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Right across the street from the very tasty fish market is the Quincy Copper Mine. Formerly known as "the old reliable" because it was one of the longest running and profitable copper mines of the 19th and early 20th century.  Many a young immigrant worker was exploited there for the sake of the almighty dollar at this mine. Since we were right there we decided to take a tour and learn a little bit about what happened there.

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The Quincy Mine ran 7 days a week 24 hours a day from roughly 1846 to 1945. The shaft house you see in these photos is for shaft #2, it was connected to the largest hoist in the world (a hoist that only ran for about 15 years before the mine closed due to the loss in copper prices during the depression).

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At its deepest the mining shaft at this location ran 9200 feet at a depth of 6000 feet. The men who worked in it, before the giant hoist was installed had to climb a ladder down or up for about an hour to make it to the work area, use a contraption called a "man lift" which was the precursor to the escalator but completely powered by men going up and down, or take the "man car" down. Below is an example of the man car. 

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In any case, it was less than ideal and added at least an hour commute in and out of the mine everyday on top of their 10 hours of strenuous labor. There were over 16 nationalities of men working in the copper mine in Quincy, with all of the language barriers that go with it. The men who worked there lived on the property, shopped in the company store, and put in 10 plus hour days until they died, or were able to earn a better life. Not that there was much more to do up in the Keweenaw, but a lot of them got there and found the cold and isolated landscape to be exactly that, isolating. But there were families and there was some prosperity for some (and definitely for the mining company).  But it all came at a price of many human lives.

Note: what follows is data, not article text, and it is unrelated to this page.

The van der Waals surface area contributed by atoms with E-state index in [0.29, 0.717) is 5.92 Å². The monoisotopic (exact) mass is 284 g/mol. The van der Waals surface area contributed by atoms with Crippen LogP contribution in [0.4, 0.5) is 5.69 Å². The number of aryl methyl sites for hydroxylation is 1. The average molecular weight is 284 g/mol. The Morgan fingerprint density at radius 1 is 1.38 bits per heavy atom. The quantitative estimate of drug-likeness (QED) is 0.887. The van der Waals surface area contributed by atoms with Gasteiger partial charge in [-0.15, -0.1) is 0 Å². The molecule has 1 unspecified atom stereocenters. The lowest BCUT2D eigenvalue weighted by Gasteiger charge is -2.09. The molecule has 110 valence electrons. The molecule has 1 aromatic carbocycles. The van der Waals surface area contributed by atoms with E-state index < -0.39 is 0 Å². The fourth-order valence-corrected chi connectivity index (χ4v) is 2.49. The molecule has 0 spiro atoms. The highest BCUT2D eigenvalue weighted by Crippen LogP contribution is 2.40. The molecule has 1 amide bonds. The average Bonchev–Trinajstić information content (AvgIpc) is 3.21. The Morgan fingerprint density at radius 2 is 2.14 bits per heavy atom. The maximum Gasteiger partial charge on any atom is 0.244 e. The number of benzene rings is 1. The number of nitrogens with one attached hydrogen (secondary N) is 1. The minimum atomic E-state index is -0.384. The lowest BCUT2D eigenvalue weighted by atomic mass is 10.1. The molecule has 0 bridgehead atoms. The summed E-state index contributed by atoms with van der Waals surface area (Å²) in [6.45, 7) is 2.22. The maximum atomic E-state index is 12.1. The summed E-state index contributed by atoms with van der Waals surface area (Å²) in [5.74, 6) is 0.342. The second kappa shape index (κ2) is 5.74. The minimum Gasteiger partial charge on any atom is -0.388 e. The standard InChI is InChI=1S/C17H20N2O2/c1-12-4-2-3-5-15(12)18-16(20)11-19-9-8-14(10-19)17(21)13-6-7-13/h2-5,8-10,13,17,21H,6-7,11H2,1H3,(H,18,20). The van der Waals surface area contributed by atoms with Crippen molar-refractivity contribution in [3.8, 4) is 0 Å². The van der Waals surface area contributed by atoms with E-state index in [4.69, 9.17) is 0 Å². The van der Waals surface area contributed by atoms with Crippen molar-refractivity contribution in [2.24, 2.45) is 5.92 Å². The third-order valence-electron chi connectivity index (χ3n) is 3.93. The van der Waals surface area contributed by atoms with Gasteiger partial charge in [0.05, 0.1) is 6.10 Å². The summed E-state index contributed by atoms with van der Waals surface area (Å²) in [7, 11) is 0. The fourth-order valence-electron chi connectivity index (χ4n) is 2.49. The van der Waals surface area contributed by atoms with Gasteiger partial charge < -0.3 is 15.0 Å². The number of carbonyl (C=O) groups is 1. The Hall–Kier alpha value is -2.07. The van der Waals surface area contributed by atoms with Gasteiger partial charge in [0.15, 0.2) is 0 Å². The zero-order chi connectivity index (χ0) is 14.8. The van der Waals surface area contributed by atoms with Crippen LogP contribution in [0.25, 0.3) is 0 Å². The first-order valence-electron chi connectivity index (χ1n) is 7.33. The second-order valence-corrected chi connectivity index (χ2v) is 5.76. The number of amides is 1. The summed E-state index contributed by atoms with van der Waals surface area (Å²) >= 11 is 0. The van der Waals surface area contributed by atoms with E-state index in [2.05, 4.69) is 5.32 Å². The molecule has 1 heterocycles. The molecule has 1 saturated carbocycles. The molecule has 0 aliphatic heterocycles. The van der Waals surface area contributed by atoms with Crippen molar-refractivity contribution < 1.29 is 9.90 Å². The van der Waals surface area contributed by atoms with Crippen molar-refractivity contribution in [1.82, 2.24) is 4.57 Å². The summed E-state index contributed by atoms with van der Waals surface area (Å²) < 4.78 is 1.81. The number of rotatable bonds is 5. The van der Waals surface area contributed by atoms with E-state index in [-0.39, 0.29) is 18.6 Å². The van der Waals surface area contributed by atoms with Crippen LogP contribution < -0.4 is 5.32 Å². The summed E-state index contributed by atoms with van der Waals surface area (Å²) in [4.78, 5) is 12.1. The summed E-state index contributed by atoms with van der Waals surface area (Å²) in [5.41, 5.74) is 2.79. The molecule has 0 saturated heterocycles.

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We took a tram down to the mine "visitor's entrance" at around 800 ft – a converted water drainage area where they now lead tours of people into the 42 degrees shaft to experience the underground conditions of working in a mine. As we chose the abridged tour we just road down to the entrance. We probably should have down the whole tour but hindsight is what it is.

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The last active mining operations at Quincy mine ended in 1945. It began in 1846, even before the Ojibwa people ceded the Keweenaw to the US Government through the treaty of LaPoint (1855) aka The Copper Treaty. From the time European Americans started coming around as missionaries and fur traders they were pushing the Ojibwa to tell them where to find copper.  And those indigenous mines were the first ones that were looked for when lease lands became available to lease. It was one of these sites that Quincy placed shaft #2 on. The mine would have operated longer, however, at some point the shaft was deemed "unsafe" do to instability of the shaft (not that mining was ever safe for the people who worked there) so operations had to cease. 

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The Upper Peninsula appears on its face to be an isolated place, but the sense of community oozing off the tour guides at Quincy mine made your feel the tight knit atmosphere of the people here, dedicated to their history, and moving forward toward a better tomorrow. 

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We on the other hand, were just passing through, however, my parents are now all year rounders placing roots in a new community even as they bring their own friends from over four hours away to hang out.  I would come more frequently but it is hard and expensive to come from Seattle as its one or two planes, plus a car to get to them.  

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I am happy to embrace this strange place of its varied history as my home now. Nothing will take away from my hometown of Duluth, but there is no reason to hang on to a sense of home that cannot be fulfilled, because it is no longer there.